What do I pack?
I’m going to skip what you need for a safari, instead, here I will put what is necessary.

- Water proof hiking boots
You are hiking in a mountainous rain forest, it’ll be wet and muddy, you definitely don’t want water in your shoes.

- Long socks
– Hiking pants that are light
– long sleeve UV protected hiking shirt

You are hiking through a dense forest with stinging plants and army ants. You need to expose as little skin as possible, as annoying it is, because it’s freaking hot. You are also in altitude so the sun is strong. Get UV protected clothes

- garden gloves
They will provide you with hiking stick, but you will be grabbing all the branches as you walk through mixed terrain. Sometimes you don’t even know where the bottom is, as all you see below you is vines. Grab a branch for balance. You want gloves in case you grab something that stings.

- sun hat
– sunglasses
– bandana (for sweat management)

- rain jacket
– rain pants
Don’t be dumb. It’ll rain if you don’t bring it, and you don’t want to be drenched for 7 hours.

- backpack to hold all that shit in.
It’ll be hot, get a real hiking backpack (with ventilation and pockets) and leave your Fjallraven backpack at home.

Was it worth it?

Absolutely. One of life’s most unique adventures, and an opportunity to see one of our closest relatives in our animal kingdom. I always tell anyone I can that travelling to different parts of Africa is the best thing you can do on your travels, and I stand by that – beautiful land, amazing nature and great people you meet along the way. Highly recommend.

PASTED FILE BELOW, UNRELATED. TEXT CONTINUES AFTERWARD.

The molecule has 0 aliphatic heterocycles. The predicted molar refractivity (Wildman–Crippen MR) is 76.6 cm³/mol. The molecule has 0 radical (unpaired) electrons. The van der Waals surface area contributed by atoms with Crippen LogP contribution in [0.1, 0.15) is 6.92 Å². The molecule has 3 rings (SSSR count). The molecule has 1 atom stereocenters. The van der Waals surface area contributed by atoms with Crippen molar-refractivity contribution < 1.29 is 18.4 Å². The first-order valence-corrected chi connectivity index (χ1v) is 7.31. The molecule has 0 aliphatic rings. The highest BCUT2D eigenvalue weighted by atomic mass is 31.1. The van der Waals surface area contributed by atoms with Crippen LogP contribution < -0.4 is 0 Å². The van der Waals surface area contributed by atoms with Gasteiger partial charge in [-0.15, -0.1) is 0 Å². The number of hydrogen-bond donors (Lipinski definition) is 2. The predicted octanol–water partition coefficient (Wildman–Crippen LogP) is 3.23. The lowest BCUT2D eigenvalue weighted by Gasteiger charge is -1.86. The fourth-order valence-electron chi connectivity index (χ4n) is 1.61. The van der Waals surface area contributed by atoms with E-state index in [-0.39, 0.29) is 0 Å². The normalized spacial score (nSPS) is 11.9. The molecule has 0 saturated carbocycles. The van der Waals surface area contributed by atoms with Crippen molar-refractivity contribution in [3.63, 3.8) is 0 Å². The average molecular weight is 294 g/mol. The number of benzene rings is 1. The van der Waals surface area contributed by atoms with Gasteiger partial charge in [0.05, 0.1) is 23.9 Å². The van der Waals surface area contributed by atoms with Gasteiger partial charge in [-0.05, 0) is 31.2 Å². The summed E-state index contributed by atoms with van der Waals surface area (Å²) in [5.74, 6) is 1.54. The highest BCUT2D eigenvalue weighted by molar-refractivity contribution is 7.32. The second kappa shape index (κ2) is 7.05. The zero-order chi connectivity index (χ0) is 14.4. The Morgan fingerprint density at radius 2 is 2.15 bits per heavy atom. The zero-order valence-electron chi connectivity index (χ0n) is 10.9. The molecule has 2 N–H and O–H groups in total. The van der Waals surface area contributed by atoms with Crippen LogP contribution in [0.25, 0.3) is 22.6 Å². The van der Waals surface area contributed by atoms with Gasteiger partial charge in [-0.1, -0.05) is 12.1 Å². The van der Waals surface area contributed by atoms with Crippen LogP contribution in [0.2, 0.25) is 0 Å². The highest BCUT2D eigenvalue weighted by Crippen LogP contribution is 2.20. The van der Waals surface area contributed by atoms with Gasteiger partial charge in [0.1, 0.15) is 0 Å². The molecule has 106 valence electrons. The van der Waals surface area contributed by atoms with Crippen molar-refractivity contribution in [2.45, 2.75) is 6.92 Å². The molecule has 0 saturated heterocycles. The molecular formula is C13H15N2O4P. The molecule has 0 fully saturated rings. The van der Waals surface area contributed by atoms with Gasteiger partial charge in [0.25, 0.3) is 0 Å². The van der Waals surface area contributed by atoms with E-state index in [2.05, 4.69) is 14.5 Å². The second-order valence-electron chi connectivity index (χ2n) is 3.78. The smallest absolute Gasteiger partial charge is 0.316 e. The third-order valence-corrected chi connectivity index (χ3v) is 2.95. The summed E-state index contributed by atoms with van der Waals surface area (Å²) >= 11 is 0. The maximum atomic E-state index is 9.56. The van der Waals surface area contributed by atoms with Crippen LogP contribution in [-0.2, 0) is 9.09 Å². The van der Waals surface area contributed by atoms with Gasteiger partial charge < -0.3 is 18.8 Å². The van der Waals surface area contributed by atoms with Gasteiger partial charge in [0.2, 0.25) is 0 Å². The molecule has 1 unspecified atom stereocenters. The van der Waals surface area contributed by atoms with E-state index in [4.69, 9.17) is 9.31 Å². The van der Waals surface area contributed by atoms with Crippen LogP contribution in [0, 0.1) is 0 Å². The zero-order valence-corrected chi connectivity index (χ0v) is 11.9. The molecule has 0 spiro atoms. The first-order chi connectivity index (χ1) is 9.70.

Roskilde Festival Review: Whores., Converge, Petrol Girls, July 6

Posted on by Paul in Concerts, Everything | Leave a comment


At one point relatively early on in the band’s set, Whores singer-guitarist Christian Lembach announced to the crowd that it would all be coming to an end soon. Seeing as how the band was barely even 20 minutes into their set, he clearly wasn’t talking about their show. No, he meant it was ALL coming to an end, as in the world and everything in it.

“Don’t you know the apocalypse is coming?” he asked the crowd before adding, “Thanks for coming out. If we’re all gonna die we may as well all party.” That may seem a little grim for a Saturday afternoon, but hey, you don’t really go to see noise rock bands for uplifting messages. Nevertheless, he’s got a point – you might as well party and there was something of a party atmosphere at their show with a small group enthusiastically moshing near the front of the stage. “Look at you animals all mixing it up,” said Lembach as he looked upon the pit approvingly. The band’s aggressive noise rock (I caught hints of Helmet, Unsane, Jesus Lizard and Melvins in their sound) definitely struck the right note for me on a day that got off to a mellow start, pushing me in the direction of many of the heavier acts on the bill for much of the rest of the day.

Hardcore veterans Converge put on one of the heaviest, most intense shows of the day during their set later that night on the Avalon Stage. I don’t think I’ve seen the band live since the early 2000s (possibly even since the Jane Doe tour … I am old) and was impressed to see the band (especially vocalist Jacob Bannon) hasn’t really lost any of the energy from those days.

As much as I was enjoying Converge’s set, I had to cut out early and make my way across to the other end of the festival grounds to check out London’s Petrol Girls, who also put on an intense show with a strong political edge. The band has a strong feminist message in their music and covers several other issues within their lyrics. Though they were playing a festival show, the band made it feel like a gig in some tiny punk club, building up an inclusive atmosphere and a safe space.

A powerful performance from a band that I hope to hear a lot more from in the future.